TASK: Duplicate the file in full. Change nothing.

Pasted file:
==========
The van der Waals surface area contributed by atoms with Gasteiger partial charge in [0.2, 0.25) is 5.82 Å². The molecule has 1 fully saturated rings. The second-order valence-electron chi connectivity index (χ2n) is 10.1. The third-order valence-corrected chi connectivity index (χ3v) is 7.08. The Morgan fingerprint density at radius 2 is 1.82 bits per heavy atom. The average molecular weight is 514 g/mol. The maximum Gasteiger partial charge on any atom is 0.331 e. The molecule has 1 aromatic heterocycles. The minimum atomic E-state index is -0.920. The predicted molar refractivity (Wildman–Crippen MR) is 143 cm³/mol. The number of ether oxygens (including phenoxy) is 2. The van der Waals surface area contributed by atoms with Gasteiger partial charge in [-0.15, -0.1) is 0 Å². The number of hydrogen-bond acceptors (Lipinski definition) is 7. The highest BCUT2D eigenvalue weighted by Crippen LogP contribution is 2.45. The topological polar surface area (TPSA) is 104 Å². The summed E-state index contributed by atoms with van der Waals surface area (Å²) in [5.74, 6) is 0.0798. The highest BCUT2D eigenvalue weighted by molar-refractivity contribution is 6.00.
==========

The van der Waals surface area contributed by atoms with Gasteiger partial charge in [0.2, 0.25) is 5.82 Å². The molecule has 1 fully saturated rings. The second-order valence-electron chi connectivity index (χ2n) is 10.1. The third-order valence-corrected chi connectivity index (χ3v) is 7.08. The Morgan fingerprint density at radius 2 is 1.82 bits per heavy atom. The average molecular weight is 514 g/mol. The maximum Gasteiger partial charge on any atom is 0.331 e. The molecule has 1 aromatic heterocycles. The minimum atomic E-state index is -0.920. The predicted molar refractivity (Wildman–Crippen MR) is 143 cm³/mol. The number of ether oxygens (including phenoxy) is 2. The van der Waals surface area contributed by atoms with Gasteiger partial charge in [-0.15, -0.1) is 0 Å². The number of hydrogen-bond acceptors (Lipinski definition) is 7. The highest BCUT2D eigenvalue weighted by Crippen LogP contribution is 2.45. The topological polar surface area (TPSA) is 104 Å². The summed E-state index contributed by atoms with van der Waals surface area (Å²) in [5.74, 6) is 0.0798. The highest BCUT2D eigenvalue weighted by molar-refractivity contribution is 6.00.